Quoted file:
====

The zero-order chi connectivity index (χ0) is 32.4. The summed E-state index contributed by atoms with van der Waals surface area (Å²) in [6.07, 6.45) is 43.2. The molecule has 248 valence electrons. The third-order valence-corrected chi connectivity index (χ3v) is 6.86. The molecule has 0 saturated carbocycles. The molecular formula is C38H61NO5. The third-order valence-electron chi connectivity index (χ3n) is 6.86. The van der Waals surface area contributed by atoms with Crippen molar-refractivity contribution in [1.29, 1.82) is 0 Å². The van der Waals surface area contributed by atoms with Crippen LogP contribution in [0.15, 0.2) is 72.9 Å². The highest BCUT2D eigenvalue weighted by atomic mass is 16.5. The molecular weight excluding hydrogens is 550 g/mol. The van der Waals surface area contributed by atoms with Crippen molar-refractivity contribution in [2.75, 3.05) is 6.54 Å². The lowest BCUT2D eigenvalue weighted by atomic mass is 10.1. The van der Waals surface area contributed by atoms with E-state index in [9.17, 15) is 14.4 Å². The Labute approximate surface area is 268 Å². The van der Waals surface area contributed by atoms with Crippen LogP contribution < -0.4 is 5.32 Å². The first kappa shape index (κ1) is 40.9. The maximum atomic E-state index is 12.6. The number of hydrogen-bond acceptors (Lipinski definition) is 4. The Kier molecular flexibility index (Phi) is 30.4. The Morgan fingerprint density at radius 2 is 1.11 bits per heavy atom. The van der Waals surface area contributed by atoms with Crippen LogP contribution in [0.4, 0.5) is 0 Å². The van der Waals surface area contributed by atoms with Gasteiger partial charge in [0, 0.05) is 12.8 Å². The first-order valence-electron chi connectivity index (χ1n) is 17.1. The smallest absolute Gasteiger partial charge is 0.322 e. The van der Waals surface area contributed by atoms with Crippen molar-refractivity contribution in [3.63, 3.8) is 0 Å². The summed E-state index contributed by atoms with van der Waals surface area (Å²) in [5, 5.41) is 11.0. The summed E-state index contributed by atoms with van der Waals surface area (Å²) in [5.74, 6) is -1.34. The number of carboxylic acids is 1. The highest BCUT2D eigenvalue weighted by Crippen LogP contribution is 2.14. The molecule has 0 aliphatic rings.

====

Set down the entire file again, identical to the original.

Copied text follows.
The zero-order chi connectivity index (χ0) is 32.4. The summed E-state index contributed by atoms with van der Waals surface area (Å²) in [6.07, 6.45) is 43.2. The molecule has 248 valence electrons. The third-order valence-corrected chi connectivity index (χ3v) is 6.86. The molecule has 0 saturated carbocycles. The molecular formula is C38H61NO5. The third-order valence-electron chi connectivity index (χ3n) is 6.86. The van der Waals surface area contributed by atoms with Crippen molar-refractivity contribution in [1.29, 1.82) is 0 Å². The van der Waals surface area contributed by atoms with Crippen LogP contribution in [0.15, 0.2) is 72.9 Å². The highest BCUT2D eigenvalue weighted by atomic mass is 16.5. The molecular weight excluding hydrogens is 550 g/mol. The van der Waals surface area contributed by atoms with Crippen molar-refractivity contribution in [2.75, 3.05) is 6.54 Å². The lowest BCUT2D eigenvalue weighted by atomic mass is 10.1. The van der Waals surface area contributed by atoms with E-state index in [9.17, 15) is 14.4 Å². The Labute approximate surface area is 268 Å². The van der Waals surface area contributed by atoms with Crippen LogP contribution < -0.4 is 5.32 Å². The first kappa shape index (κ1) is 40.9. The maximum atomic E-state index is 12.6. The number of hydrogen-bond acceptors (Lipinski definition) is 4. The Kier molecular flexibility index (Phi) is 30.4. The Morgan fingerprint density at radius 2 is 1.11 bits per heavy atom. The van der Waals surface area contributed by atoms with Crippen LogP contribution in [0.4, 0.5) is 0 Å². The van der Waals surface area contributed by atoms with Gasteiger partial charge in [0, 0.05) is 12.8 Å². The first-order valence-electron chi connectivity index (χ1n) is 17.1. The smallest absolute Gasteiger partial charge is 0.322 e. The van der Waals surface area contributed by atoms with Crippen molar-refractivity contribution in [3.63, 3.8) is 0 Å². The summed E-state index contributed by atoms with van der Waals surface area (Å²) in [5, 5.41) is 11.0. The summed E-state index contributed by atoms with van der Waals surface area (Å²) in [5.74, 6) is -1.34. The number of carboxylic acids is 1. The highest BCUT2D eigenvalue weighted by Crippen LogP contribution is 2.14. The molecule has 0 aliphatic rings.